American Patriotic 10

       


Billy "Bill" Ritchie

July 12, 1939 ~ May 8, 2018 (age 78)

All who knew Bill Ritchie would agree that he was an extraordinary man to know and love. He wasn’t afraid to do things his own way with a heart that was as big as they come. Bill was deeply devoted to his family, and he was thrilled to become a grandfather and great-grandfather later in life. A great storyteller, he was the heartbeat of wherever he went. Life will never be the same without Bill here, but he leaves behind a brilliantly colored mosaic of memories that his loved ones will forever hold near and dear to their hearts.

Life during the 1930s was anything but easy as the entire decade was cloaked in the hardship of the Great Depression. Jobs were scarce, the unemployment rate soared, and there were few Americans who didn’t feel the stress and strain of the times. Despite the circumstances around them, James and Elizabeth Ritchie were pleased to announce the birth of the baby boy they named Billy on July 12, 1939, in Knott County, Kentucky. Raised in the Appalachian Mountains in Knott County, Kentucky, Bill was the seventh of ten children as he was joined in his family by his siblings, Olive, Iola, Philas, Vincen, Virgil, Luther, Verdin, Larry, Fern, and Mildred. To support their family, his father was a mailman and farmer while his mother had more than enough to keep her busy with her home and family. In many ways Bill experienced an upbringing that was typical for the youth of his generation as he was growing up in rural Kentucky with a large family.

New and exciting changes were in store for Bill when he met the young woman who would forever hold the key to his heart. Her name was Lillian, and it didn’t take the couple long to fall deeply in love. With a desire to spend the rest of their lives together Bill and Lillian were married. Together they welcomed three children, Tammy L., Laura R., and Jason E., into their hearts and home. Bill and his wife moved to Auburn, Indiana, in 1963 for work opportunities. They stayed there for a few years, but when Bill got homesick they moved back to Kentucky. A bit later it became clear that there were more opportunities in Indiana, so they packed up the family and moved back to Indiana to provide a better life for his family.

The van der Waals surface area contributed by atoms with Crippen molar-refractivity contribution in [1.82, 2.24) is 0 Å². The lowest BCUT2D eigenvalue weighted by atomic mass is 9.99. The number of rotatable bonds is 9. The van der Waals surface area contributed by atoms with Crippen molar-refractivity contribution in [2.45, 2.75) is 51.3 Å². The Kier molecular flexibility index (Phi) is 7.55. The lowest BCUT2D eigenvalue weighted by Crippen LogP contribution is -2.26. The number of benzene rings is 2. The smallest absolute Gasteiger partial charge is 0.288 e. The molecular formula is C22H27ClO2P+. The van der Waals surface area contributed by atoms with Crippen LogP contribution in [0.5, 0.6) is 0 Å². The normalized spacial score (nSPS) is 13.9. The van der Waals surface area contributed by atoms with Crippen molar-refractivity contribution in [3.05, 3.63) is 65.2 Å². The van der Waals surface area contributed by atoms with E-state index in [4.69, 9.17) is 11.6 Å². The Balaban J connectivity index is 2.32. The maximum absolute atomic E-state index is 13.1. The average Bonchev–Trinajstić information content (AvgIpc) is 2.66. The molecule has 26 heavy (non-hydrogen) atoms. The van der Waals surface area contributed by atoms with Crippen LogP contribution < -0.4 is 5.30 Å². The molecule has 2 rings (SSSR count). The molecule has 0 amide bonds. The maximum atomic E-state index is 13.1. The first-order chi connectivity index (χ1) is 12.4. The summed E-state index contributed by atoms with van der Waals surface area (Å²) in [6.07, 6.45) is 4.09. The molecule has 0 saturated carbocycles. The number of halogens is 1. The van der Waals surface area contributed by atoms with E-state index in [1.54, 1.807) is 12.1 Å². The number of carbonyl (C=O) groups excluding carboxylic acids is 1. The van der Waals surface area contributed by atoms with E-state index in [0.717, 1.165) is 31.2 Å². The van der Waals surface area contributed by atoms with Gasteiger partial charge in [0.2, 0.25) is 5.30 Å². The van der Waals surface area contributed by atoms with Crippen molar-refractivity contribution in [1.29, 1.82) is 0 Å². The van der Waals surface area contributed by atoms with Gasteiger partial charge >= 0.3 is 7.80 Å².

A man of integrity, Bill was known for his strong work ethic. He served in the United States Air Force and was stationed in Florida during the Cuban Missile Crisis. Bill was a structural mechanic on the U2 spy plane, traveling to many locations while in the service. At times he was sent on missions, and his wife didn’t know where he was while on these missions. To this day, Bill still wouldn’t talk about some of the top secret missions he was on. As a civilian, he worked as a machinist at International Harvester and in maintenance at Guardian Industries.

Throughout his life Bill was a bustle of activity. He loved taking his family back to his home in Kentucky so they could see where he spent his childhood. They also took family trips to Florida and Myrtle Beach as a family, and later he and his wife traveled to Pigeon Forge and Branson, Missouri. He was a member of Auburn Presbyterian Church and an avid fan of University of Kentucky basketball as well as a fan of the Cincinnati Reds. While in high school in Kentucky, Bill was a competitive folk and square dancer who traveled to many different competitions in the United States. He was known for his Southern country cooking and had many dinners waiting on the table when the family got home. Bill has been described as a jack of all trades who liked working in the yard and on various projects around the house. With a bit of a stubborn streak, he once insisted on taking down a large pine tree in the yard even though his wife had told him the job was too big for him. Determined, Bill’s wife was surprised to find the tree gone when she got home from work one day after he and Jason took care of it on their own.

Later in life there was nothing Bill loved more than being surrounded by his loved ones. He found such great joy in becoming a grandfather, and he seized every opportunity to spoil his grandchildren. Bill spent as much time with them as he could, and they enjoyed riding in his red truck to get Ice cream. Even better, he actually let them eat in the truck! Christmas time was his favorite time of the year as it was a time for his family to be together.

With a life that spanned times of great change in the world around him, Bill Ritchie was a blessing in the lives of all who were near. He could be a bit ornery at times, but he also loved joking around with others all in the name of fun. Bill was soft hearted with a deep love for his family that was so easy to see. Deeply loved, he will be forever missed.

Billy “Bill” Ritchie, of Auburn, died Tuesday May 8, 2018 at Presence Sacred Heart Home in Avilla with family at his side. Bill’s family includes his wife, Lillian Ritchie of Auburn; daughters, Tammy L. Corey of Quincy, IL and Laura R. Gerald of Lebanon, OH; son, Jason E. Ritchie of Auburn; grandchildren, Diedre Van Straten, Anneke Grable-Gibson, Kyndall Gerald, Skyler Gerald, and Claire Gerald; great grandchild, Aiden Gerald; brothers, Luther Ritchie, Verdin Ritchie and Larry Ritchie; sisters, Fern Smith and Mildred Ritchie. Bill was preceded in death by sisters, Olive Estep, Iola Winslow and Philas Van Schoyck; brothers, Vincen Ritchie and Virgil Ritchie. A memorial service will be held 2 p.m. Friday with visitation from 12-2 p.m. at Auburn Presbyterian Church 112 West 12th Street, Auburn. Rev. David Lawrence and Rev. Bill Hayworth will be officiating. Memorials may be made to American Heart Association or Lewy Body Dementia Association. Burial will be held in Jason Ritchie Cemetery in Knott County, Kentucky. To sign the online guest book, visit www.pinningtonfh.com.

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